In 1956, Bennett was introduced to Subud, a spiritual movement originating in Java. For a number of reasons, Bennett felt that Gurdjieff had expected the arrival of a teaching from Indonesia, and in spite of deep reservations, Bennett was 'opened' by Husein Rofe in November of that year.
Bennett regarded the latihan, the spiritual exercise of Subud, as being akin to what the mystics call diffuse contemplation. He also felt that it had the power of awakening conscience, the organ that Gurdjieff regarded as necessary for salvation. An invitation was sent to the movement's founder, Muhammad (Pak) Subuh to come to England. Pak Subuh came to Coombe Springs where all of Bennett's pupils were given the opportunity to be 'opened'.
It was a highly explosive event that included the miraculous cure of the film star, Eva Bartok, and, subsequently, the violent death of one of Bennett's pupils. In an extraordinarily short time, Bennett found himself instrumental in spreading Subud all over the world. He traveled extensively to spread the Subud message, sometimes in the company of Pak Subuh. Bennett translated Pak Subuh's lectures into various languages, and his own introductory book, 'Concerning Subud', sold thousands of copies worldwide.
Bennett's heavy involvement in Subud meant a gradual fading away of the work-group activities and exercises that had been practised until the advent of Subud. The meeting hall was left without its intended viewers' balcony and its striking pentagonal floor was filled in to allow for latihans. Its original purpose was not to be fulfilled for many years.
Some of Bennett's pupils were dismayed. Subud seemed to some to be the antithesis of Gurdjieff's methods for spiritual awakening, and Bennett's enthusiasm for it served to deepen the divisions within the Gurdjieff groups. Many people left the Coombe Springs groups, but others came in large numbers, and for several years Coombe Springs was the headquarters of the Subud movement in Europe, attracting serious seekers and sensation seekers.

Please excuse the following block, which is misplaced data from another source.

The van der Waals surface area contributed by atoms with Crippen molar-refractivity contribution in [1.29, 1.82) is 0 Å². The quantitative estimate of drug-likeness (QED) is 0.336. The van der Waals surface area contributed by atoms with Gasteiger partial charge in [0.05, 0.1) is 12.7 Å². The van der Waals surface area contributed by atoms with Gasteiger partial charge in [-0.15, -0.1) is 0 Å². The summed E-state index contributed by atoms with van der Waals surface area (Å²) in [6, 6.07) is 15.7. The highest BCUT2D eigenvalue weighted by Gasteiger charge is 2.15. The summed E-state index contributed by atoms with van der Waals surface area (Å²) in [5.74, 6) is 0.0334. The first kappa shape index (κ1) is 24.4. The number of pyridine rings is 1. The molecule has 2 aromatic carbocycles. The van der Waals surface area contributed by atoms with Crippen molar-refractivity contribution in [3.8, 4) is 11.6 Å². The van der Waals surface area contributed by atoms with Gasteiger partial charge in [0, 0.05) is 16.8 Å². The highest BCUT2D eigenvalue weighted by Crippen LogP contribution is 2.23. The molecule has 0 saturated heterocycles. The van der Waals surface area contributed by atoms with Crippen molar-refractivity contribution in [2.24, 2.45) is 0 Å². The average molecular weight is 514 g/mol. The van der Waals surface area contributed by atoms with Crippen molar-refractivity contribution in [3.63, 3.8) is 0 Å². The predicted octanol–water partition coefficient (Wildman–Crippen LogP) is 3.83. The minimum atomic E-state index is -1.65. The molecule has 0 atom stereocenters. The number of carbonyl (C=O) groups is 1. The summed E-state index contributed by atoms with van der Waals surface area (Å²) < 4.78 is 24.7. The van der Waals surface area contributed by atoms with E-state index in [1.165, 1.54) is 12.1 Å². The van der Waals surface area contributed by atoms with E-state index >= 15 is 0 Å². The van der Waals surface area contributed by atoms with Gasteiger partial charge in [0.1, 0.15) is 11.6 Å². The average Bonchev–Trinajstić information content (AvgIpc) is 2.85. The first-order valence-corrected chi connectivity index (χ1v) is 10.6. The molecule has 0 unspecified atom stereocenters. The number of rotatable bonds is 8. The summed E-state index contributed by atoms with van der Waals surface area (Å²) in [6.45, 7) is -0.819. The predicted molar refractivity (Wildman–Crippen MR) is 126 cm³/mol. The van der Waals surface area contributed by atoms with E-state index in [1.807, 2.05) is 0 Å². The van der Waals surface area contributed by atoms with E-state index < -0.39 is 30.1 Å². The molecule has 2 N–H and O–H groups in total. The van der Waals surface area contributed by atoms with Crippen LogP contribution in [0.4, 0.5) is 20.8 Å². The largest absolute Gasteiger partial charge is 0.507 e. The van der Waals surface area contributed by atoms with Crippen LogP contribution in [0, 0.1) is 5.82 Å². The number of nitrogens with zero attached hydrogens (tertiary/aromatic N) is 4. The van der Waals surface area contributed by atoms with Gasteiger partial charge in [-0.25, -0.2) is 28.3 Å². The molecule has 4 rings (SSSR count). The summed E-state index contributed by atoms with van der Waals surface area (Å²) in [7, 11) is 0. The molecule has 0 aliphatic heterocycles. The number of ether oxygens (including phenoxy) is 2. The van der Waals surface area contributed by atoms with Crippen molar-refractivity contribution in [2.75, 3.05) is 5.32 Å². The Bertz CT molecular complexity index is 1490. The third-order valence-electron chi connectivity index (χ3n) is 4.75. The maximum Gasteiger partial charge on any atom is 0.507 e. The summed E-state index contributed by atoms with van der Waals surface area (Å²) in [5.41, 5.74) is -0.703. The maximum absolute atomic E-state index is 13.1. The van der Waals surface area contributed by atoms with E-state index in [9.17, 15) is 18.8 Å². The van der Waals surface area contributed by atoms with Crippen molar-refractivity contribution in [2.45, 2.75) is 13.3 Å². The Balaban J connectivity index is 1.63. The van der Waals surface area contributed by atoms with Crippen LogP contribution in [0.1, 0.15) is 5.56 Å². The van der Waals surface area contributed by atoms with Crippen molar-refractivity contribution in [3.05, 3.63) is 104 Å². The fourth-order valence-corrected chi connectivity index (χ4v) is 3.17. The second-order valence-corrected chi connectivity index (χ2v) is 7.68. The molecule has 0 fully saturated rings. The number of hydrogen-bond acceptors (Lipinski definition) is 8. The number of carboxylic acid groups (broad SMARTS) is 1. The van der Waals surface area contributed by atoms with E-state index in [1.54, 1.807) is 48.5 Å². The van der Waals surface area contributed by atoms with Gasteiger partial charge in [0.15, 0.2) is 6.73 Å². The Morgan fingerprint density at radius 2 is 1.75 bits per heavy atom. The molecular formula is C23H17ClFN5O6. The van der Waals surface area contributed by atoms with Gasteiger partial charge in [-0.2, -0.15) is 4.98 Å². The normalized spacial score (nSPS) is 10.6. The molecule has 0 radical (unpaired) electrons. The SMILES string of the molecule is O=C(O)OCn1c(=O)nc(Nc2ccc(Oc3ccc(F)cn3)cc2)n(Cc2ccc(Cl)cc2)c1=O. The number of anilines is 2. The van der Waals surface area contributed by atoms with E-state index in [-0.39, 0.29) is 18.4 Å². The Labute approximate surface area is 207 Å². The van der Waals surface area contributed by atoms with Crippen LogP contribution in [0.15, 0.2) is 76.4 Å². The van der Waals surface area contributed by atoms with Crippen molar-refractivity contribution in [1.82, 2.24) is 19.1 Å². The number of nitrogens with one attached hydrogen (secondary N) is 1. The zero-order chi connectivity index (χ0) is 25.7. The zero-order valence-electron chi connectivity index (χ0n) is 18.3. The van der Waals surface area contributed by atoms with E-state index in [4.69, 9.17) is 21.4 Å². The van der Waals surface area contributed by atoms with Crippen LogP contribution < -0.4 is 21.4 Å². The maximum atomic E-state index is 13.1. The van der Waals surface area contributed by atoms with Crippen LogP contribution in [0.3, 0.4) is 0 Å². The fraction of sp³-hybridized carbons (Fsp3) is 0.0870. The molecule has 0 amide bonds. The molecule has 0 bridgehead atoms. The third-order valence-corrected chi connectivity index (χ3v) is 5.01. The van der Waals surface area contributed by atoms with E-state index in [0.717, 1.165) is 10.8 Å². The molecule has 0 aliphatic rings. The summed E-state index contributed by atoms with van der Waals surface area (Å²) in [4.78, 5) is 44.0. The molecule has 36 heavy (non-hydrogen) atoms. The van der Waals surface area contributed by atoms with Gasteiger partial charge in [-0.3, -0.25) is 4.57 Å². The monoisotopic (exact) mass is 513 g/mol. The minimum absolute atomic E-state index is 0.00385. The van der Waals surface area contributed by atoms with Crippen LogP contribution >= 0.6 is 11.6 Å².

In 1958, monks from the Benedictine Abbey of St. Wandrille, interested in Subud, contacted Bennett who, the following year, made the first of many visits which brought him into close contact with the Catholic Church. Pere Bescond was the first monk to be 'opened', followed by many others. It was at St. Wandrille that Bennett had a deep experience of the destined unification of Islam and Christianity. This possibility had haunted him for a long time and he had given it philosophical expression, through his concept of essential will, in The Dramatic Universe. Soon after, he entered the Catholic Church.
By 1960, Bennett had come to the conclusion that the practice of 'latihan' alone was inadequate, and he resumed the work that he had learned from Gurdjieff. By 1962, after devoting himself selflessly to its growth and expansion, Bennett left the Subud organization, feeling that a return to the Gurdjieff method was necessary.
Although he maintained to the end of his life that he had derived great benefit from Subud, it was now the turn of Subud members to be dismayed, and many turned against him.
Meanwhile the Institute had been largely given over to Subud to the extent, at one time, of instigating a move to forbid the sale of Gurdjieff's books at Coombe Springs. In spite of this, Bennett reinstated lecture courses on psychokinetics, an action that led to increasing conflict among the membership.
A battle of power ensued in 1962 that resulted in Subud acquiring its own organization and Bennett resigning from the Subud brotherhood and his role as leader of the Coombe Springs Community and Director of Research of the Institute.
From 1963, the pattern of exercises that were subsequently followed at Coombe Springs combined the latihan with different techniques such as the Gurdjieff movements. The meeting hall was completed with the fitting of a balcony for viewers and an external access through stairs for spectators. Lectures were held on topics ranging from Sufism to Synchronicity, and Bennett resumed work on the final volumes of his "personal whim", the epic 'The Dramatic Universe', which he had been working on for more than ten years, constantly writing, revising and re-writing.
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